Disaster Recover Planning
The CATIC Disaster Readiness Challenge
A "disaster" is a sudden, calamitous event that seriously disrupts the functioning of a business or organization, which can cause human, material, and financial or environmental losses that exceed the business or organization's ability to cope using its normal resources.
The key to evaluating your readiness for a disaster is understanding how and where your business is vulnerable. With the onset of the COVID-19 pandemic, many of us have realized that our businesses are vulnerable to costly interruptions when crises strike. At the time of this writing it has been estimated that roughly 60% of businesses do not have a fully drafted disaster recovery plan. This guide is intended to help you begin the process of drafting your own plan so that you are prepared for potential hazards.
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When employees cannot work in the office due to an unexpected event, they will still need to place and receive phone calls remotely. A key consideration is whether your phone system can forward calls from the office line to an employee’s personal phone, which will help to keep the call traffic flowing. Also, your clients should be able to leave a voicemail at any time on a phone system that continues to work even if your building loses power.
To operate your business uninterrupted through a disaster, staff will likely need to be able to access digital files from any location. Granting remote access to employees should be done only after security protocols, such as multifactor authentication and complex passwords, are put in place to protect your data from cybercrime. Another important consideration is to weigh the costs of an online storage system versus a local storage system, as this may be a limiting factor with the choices available to you. No matter which vendor you choose, ask if your service provider agreement includes a cloud-based backup in the event that your data is unintentionally deleted.
Consider providing remote access to the most common applications employees use to conduct business before a disaster dictates it. A good practice is to get the entire staff set up to work remotely, and then periodically choose a day to have everyone work remotely to verify access to critical applications. Typically, accessing internal applications requires either a Virtual Private Network (“VPN”) or, in the case of Microsoft Office 365, a simple internet connection. In both cases, an internet connection is a must. If an employee experiences an outage in their home as well as at the office due to a disaster, one solution you might consider is to equip employees with a mobile hot spot device that will provide the needed internet connection. Lastly, you may also benefit in a disaster scenario by moving any internal applications to a cloud-based service such as Azure or Amazon Web Services (“AWS”), just to name two of the many vendors in the space. This should keep the applications running if a disaster strikes your main office or wherever your servers are maintained. If you have purchased software that installs locally on an employee’s computer, you may want to consider contacting the software provider to see if they have a cloud-based offering instead.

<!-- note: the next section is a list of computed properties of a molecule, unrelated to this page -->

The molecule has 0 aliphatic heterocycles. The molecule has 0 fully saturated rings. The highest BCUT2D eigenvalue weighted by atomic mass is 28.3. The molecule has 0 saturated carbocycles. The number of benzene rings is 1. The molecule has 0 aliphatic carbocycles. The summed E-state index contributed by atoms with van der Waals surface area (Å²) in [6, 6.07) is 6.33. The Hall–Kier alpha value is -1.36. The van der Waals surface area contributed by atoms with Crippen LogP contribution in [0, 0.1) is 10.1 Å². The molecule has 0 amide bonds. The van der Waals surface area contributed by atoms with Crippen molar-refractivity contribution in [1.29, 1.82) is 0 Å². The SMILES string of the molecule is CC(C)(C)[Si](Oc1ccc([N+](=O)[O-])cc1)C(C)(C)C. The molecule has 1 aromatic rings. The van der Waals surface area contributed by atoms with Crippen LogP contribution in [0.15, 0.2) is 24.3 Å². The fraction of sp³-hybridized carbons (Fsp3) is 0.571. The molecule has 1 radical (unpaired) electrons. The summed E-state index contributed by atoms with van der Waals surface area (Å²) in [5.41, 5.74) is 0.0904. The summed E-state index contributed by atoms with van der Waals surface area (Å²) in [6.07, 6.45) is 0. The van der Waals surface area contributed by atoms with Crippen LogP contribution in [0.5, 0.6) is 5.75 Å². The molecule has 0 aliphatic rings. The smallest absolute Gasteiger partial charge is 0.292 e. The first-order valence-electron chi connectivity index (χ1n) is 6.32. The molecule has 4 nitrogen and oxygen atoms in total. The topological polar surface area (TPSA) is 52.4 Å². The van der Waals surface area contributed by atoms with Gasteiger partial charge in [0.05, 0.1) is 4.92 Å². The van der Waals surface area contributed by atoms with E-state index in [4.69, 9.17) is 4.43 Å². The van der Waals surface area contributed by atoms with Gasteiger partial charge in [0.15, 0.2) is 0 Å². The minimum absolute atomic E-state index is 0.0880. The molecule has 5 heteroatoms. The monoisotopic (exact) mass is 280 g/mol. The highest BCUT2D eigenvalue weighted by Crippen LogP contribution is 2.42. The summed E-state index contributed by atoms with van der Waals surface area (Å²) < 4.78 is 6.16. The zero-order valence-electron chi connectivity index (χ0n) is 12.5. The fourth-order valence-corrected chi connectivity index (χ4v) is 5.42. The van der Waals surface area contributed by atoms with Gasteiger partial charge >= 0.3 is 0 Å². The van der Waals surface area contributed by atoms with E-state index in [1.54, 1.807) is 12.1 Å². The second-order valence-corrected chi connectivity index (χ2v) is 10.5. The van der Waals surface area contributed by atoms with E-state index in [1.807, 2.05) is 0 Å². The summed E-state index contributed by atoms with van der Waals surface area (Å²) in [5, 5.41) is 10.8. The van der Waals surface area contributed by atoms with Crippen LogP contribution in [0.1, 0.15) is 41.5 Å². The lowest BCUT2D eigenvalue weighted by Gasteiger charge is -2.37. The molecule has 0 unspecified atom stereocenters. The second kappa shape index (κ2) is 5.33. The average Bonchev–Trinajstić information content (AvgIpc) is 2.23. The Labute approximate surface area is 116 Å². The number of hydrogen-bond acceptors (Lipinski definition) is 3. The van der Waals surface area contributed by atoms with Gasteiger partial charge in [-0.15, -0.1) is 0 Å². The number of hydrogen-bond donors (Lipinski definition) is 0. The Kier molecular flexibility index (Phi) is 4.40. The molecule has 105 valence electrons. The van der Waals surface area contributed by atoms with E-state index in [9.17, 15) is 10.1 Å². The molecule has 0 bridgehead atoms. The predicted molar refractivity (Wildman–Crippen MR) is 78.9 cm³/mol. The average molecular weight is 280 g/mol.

It is important to be proactive with your approach to remote access and not wait for a disaster to dictate it. If a disaster strikes and cripples the resources in your office, it may already be too late at that point.
Being equipped to work remotely, at a minimum, requires a laptop computer, but you can also include helpful accessories such as a monitor, keyboard, mouse, printer, etc.; whatever you deem necessary to continue operating your business in the event a disaster strikes should be considered a key item to provide to your staff. If they have been previously trained to work remotely, then it should be possible for your employees to keep working smoothly as long as their home has not also been adversely affected by the disaster. If your resources and budget do not currently allow you to purchase the items described above, there are many vendors who can lease the equipment you need at a reasonable cost. Moreover, it is important to plan ahead for a disaster rather than merely react when one occurs. During a time of crisis, hardware resources may become harder to obtain and shipping times can be dramatically lengthened. Make a plan to have your employees ready with the right equipment if a disaster strikes.